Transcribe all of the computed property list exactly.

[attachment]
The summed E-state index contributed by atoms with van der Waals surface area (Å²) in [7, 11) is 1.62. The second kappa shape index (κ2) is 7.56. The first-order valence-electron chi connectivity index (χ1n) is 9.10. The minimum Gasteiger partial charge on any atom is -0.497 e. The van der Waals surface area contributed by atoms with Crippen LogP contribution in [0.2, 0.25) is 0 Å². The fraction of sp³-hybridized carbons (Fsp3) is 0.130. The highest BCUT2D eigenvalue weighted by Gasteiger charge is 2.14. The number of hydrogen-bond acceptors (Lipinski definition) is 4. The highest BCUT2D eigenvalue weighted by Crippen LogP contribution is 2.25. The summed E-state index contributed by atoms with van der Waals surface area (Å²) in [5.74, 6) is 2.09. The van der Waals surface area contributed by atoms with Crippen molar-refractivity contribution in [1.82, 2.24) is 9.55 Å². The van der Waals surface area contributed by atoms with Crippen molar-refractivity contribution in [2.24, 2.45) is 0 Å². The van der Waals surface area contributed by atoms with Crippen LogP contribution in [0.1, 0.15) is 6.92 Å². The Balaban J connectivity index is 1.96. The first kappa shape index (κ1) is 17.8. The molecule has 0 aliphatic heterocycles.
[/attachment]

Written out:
The summed E-state index contributed by atoms with van der Waals surface area (Å²) in [7, 11) is 1.62. The second kappa shape index (κ2) is 7.56. The first-order valence-electron chi connectivity index (χ1n) is 9.10. The minimum Gasteiger partial charge on any atom is -0.497 e. The van der Waals surface area contributed by atoms with Crippen LogP contribution in [0.2, 0.25) is 0 Å². The fraction of sp³-hybridized carbons (Fsp3) is 0.130. The highest BCUT2D eigenvalue weighted by Gasteiger charge is 2.14. The number of hydrogen-bond acceptors (Lipinski definition) is 4. The highest BCUT2D eigenvalue weighted by Crippen LogP contribution is 2.25. The summed E-state index contributed by atoms with van der Waals surface area (Å²) in [5.74, 6) is 2.09. The van der Waals surface area contributed by atoms with Crippen molar-refractivity contribution in [1.82, 2.24) is 9.55 Å². The van der Waals surface area contributed by atoms with Crippen molar-refractivity contribution in [2.24, 2.45) is 0 Å². The van der Waals surface area contributed by atoms with Crippen LogP contribution in [0.1, 0.15) is 6.92 Å². The Balaban J connectivity index is 1.96. The first kappa shape index (κ1) is 17.8. The molecule has 0 aliphatic heterocycles.